Tuesday, March 16, 2010

Pentecost: Only Extroverts Need Apply?

Just like we assume every Pentecostal loves to sing fast-paced songs for 25 minutes every service, do we also assume every Pentecostal should be extroverted once they're Holy Ghost-filled?

A book review of Introverts in the Church by Adam McHugh in the January issue of Christianity Today shares some salient thoughts:

For instance:

"... introverts are energized by solitude and drained by social interaction. (Extroverts, on the other hand, derive energy from external sources and find both inactivity and too much solitude draining.) Second, introverts tend to filter information and experiences internally; thinking generally precedes speaking. Third, introverts prefer depth over breadth in both relationships and interests. They may look calm on the surface, but their brains are "bubbling with activity"; thus, they require less external stimulation than their extroverted neighbors."

On involvement, extroverts often make a straight-line commitment. Not Introverts:

"The journey of introverts into a community, however, is better conceptualized as a spiral. They take steps into a community, but then spiral out of it in order to regain energy, to reflect on their experiences and to determine if they are comfortable in that community. They move between entry, retreat and reentry, gradually moving deeper into the community on each loop. The introverted path into community, much to the confusion of many extroverts, never reaches a point in which the spiraling form is shed."

So are we a religion for extroverts, by extroverts, and to extroverts, or do our services allow for the full care and feeding of introverts as well? Do we even think about it?

11 comments:

carandavis said...

THANK YOU.

kdc said...

You know, what confuses a lot of people is that it has nothing to do with being shy. That's not what I'm posting about at all.

It's all about being genetically introverted in a sub-culture that expects everyone to live out loud (or at least worship out loud).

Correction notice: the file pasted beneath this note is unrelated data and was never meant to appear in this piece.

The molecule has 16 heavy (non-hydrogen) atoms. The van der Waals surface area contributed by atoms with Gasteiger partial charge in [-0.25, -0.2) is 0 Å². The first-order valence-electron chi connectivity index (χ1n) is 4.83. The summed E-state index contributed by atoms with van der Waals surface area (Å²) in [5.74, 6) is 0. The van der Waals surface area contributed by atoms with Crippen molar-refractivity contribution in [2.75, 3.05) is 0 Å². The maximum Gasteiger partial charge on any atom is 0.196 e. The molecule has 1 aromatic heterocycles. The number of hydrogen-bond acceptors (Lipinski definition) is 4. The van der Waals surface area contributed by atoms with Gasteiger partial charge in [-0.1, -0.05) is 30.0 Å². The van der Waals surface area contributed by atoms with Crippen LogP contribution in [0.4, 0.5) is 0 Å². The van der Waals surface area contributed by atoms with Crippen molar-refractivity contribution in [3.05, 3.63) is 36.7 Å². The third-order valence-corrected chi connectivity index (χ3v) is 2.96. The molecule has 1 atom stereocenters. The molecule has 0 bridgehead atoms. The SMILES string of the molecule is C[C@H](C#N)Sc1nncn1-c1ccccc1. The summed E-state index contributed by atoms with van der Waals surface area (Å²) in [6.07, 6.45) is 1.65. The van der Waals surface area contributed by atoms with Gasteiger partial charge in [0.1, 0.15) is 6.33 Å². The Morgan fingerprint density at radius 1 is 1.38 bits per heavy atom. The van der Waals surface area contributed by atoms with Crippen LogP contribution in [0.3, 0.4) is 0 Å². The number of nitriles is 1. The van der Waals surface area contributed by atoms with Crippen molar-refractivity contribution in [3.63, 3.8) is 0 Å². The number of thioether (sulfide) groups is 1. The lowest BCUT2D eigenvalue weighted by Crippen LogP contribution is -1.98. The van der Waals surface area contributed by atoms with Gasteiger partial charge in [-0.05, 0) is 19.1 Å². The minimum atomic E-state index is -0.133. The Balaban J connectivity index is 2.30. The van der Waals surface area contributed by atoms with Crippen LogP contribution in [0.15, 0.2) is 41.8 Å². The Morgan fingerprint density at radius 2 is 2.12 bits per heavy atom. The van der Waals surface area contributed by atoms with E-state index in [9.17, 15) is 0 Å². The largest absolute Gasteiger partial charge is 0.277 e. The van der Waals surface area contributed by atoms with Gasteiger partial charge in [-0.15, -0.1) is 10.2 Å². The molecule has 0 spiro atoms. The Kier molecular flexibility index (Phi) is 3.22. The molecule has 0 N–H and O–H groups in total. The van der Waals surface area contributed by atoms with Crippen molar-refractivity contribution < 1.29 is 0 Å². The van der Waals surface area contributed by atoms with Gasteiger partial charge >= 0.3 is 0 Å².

epurcell said...

VERY good article!!! I was just having this discussion with someone the other day. On a side note, introverts make up only 25% of the population, and thus are greatly outnumbered by extroverts. Which makes us quite often misunderstood, whether in a friendship context, or whatever the relationship.

epurcell said...

And let me say one other thing, being an introvert is no excuse to not be a passionate worshipper, or door greeter, or people greeter... we just need our "down" time a lot more frequently.

carandavis said...

I think we can add to this the public style of our altar calls and seeking for the holy ghost. I heard Rick Warren talk about the awkward nature of "coming forward to receive Christ" on the Radicalis webcast a few weeks back. He said that's an invention of the 20th century but that in the Bible, baptism was the public confession of faith. I think if we encouraged people to receive the HG in any place they feel more comfortable, it might happen more often.

Example: A husband of a woman at my church is very introverted and has been out of church for decades. He came back to the Lord and was refilled w/ the HG in the privacy of his own home with his family, and those who know him say they knew if he came back, that was the way it was going to happen. He's just a reserved man. I think we need to make room for people like that and not make them feel like they're the odd ones out because they didn't cut a rug in front of God and all creation in the altar. :)

Anonymous said...

Good article! I like how you describe spiralling in and out of communities....that's really what happens. We test the waters first, we don't just dive right in. We're a little more guarded; very low maintenance. Once trust has been established we are loyal and committed. We've got your back, no matter what! I like to say we're "silent giants!" Rocks! Regarding worship, I worship openly and freely because of who He is. God bless!

kdc said...

Hey EPurcell,
Where do you get your stat for 25% of people are introverts? (Just wondering.)

Rebecca said...

Hmm...Let me think...
This has been my experience for years, and I've wondered why I have always felt more "at home" in liturgical worship settings and somewhat alienated in A/P services. Can the reason be as simple as personality type? How can worship leaders incorporate elements that will be meaningful to both types?

kdc said...

How about more Scripture readings? Why not have sermonettes/selective testimonies instead of special songs? Why not silent prayer or "listening to God"? Seems like we expect only songs to carry us into the throne room when there's so many more options available!

Debi said...

I can be very extroverted during an Apostolic service - so much so that I take the lead when other people hold back.

What always bothered me was that before or after the service I would feel completely shut down and noncommunicative and all the chatty socializing completely intimidated me. Now I'm thinking it's just my natural introverted nature kicking in. That an at all the church 'social' events I just want to crawl under a rock.

So yeah this has been very informative.

Anonymous said...

There is no doubt that Pentecostalism is for extroverts. Introverts like the Lutheran church, like the introverted Norwegians. Notice where Pentecostalism spreads, the emotional Africans and Hispanic. The Lutherans are in the colder more introverted climates.

Karl Jung